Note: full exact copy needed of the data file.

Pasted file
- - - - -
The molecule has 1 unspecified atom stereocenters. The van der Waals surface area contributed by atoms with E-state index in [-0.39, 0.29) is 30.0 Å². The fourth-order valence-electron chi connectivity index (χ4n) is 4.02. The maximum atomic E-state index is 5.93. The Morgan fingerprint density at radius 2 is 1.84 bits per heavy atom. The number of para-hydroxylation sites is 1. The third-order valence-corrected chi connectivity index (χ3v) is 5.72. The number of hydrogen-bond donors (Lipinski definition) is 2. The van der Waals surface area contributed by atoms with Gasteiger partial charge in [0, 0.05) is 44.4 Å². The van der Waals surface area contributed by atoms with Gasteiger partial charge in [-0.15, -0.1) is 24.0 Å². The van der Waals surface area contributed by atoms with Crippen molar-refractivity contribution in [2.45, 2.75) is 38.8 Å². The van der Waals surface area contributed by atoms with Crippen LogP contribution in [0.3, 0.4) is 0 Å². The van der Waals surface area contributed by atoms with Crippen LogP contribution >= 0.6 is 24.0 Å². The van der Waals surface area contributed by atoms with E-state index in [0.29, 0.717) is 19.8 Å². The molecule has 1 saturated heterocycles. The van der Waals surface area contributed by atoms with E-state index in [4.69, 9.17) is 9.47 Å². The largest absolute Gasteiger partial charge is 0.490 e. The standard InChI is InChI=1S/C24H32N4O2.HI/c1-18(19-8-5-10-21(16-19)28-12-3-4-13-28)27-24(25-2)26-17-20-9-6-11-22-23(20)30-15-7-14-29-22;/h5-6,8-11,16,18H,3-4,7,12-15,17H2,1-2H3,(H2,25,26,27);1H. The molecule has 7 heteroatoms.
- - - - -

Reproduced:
The molecule has 1 unspecified atom stereocenters. The van der Waals surface area contributed by atoms with E-state index in [-0.39, 0.29) is 30.0 Å². The fourth-order valence-electron chi connectivity index (χ4n) is 4.02. The maximum atomic E-state index is 5.93. The Morgan fingerprint density at radius 2 is 1.84 bits per heavy atom. The number of para-hydroxylation sites is 1. The third-order valence-corrected chi connectivity index (χ3v) is 5.72. The number of hydrogen-bond donors (Lipinski definition) is 2. The van der Waals surface area contributed by atoms with Gasteiger partial charge in [0, 0.05) is 44.4 Å². The van der Waals surface area contributed by atoms with Gasteiger partial charge in [-0.15, -0.1) is 24.0 Å². The van der Waals surface area contributed by atoms with Crippen molar-refractivity contribution in [2.45, 2.75) is 38.8 Å². The van der Waals surface area contributed by atoms with Crippen LogP contribution in [0.3, 0.4) is 0 Å². The van der Waals surface area contributed by atoms with Crippen LogP contribution >= 0.6 is 24.0 Å². The van der Waals surface area contributed by atoms with E-state index in [0.29, 0.717) is 19.8 Å². The molecule has 1 saturated heterocycles. The van der Waals surface area contributed by atoms with E-state index in [4.69, 9.17) is 9.47 Å². The largest absolute Gasteiger partial charge is 0.490 e. The standard InChI is InChI=1S/C24H32N4O2.HI/c1-18(19-8-5-10-21(16-19)28-12-3-4-13-28)27-24(25-2)26-17-20-9-6-11-22-23(20)30-15-7-14-29-22;/h5-6,8-11,16,18H,3-4,7,12-15,17H2,1-2H3,(H2,25,26,27);1H. The molecule has 7 heteroatoms.